Now that you know who’s involved in the process, let’s give a quick overview of how this works. Imagine that you have an e-commerce site where customers can order your handmade candles:
- A customer submits their credit card information on your website to purchase a variety pack of your scented candles.
- Their payment information is submitted to the payment gateway.
- The payment gateway encrypts the customer’s credit card information so it can be securely sent to the payment processor.
- The payment processor reviews those details to ensure everything is in order and then approves the payment.
- The payment processor tells the payment gateway that the payment is approved.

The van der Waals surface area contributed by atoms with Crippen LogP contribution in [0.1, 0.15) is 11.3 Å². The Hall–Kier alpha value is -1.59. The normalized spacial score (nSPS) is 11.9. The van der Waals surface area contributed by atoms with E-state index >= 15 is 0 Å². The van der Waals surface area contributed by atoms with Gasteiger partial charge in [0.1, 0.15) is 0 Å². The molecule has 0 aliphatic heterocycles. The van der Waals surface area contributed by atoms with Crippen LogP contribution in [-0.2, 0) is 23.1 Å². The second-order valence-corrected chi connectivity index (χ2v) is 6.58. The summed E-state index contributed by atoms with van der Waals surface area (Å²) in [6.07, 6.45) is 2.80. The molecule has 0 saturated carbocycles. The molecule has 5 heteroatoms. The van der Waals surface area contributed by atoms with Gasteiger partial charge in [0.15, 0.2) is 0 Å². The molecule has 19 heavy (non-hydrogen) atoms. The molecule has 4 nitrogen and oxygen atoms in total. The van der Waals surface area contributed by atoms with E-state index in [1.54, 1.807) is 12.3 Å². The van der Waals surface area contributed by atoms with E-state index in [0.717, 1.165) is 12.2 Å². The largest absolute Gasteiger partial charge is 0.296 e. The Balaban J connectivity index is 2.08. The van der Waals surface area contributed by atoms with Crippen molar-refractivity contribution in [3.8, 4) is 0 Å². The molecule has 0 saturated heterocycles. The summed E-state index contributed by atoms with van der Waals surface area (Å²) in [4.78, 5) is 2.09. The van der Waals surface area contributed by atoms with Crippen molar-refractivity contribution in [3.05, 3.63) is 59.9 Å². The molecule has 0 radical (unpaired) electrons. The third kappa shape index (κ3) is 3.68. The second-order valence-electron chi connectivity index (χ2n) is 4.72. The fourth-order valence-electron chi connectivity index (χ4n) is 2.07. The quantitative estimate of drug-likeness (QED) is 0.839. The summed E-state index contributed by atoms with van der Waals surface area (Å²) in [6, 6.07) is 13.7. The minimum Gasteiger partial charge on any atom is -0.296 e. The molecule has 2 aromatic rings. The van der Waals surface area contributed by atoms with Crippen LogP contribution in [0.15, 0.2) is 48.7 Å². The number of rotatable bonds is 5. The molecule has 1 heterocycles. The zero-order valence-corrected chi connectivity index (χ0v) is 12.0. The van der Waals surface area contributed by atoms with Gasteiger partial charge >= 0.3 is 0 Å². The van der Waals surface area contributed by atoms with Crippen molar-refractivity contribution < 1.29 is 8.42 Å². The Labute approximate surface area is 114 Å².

- The customer is notified with a confirmation page or “success” message, and then you fulfill their candle order.
It sounds like a lot of information bouncing back and forth, but amazingly, this entire payment process happens in just a few seconds.
How Long Do Electronic Payments Take?
When it comes to accepting electronic payments, many business owners understandably want to know how long they need to wait to get their money. The answer depends on the type of electronic payment that’s being processed:
- EFT: In general, the process can take up to 3 business days.
- INTERAC e-Transfer: Depending on security features these payments are processed almost instantly or within 30 minutes.
- Credit card or debit card payments: Typically are processed within one to three business days
How to Accept Electronic Payments
You want to accept electronic payments. Now what? Getting up and running is relatively simple. You’ll need to do the following: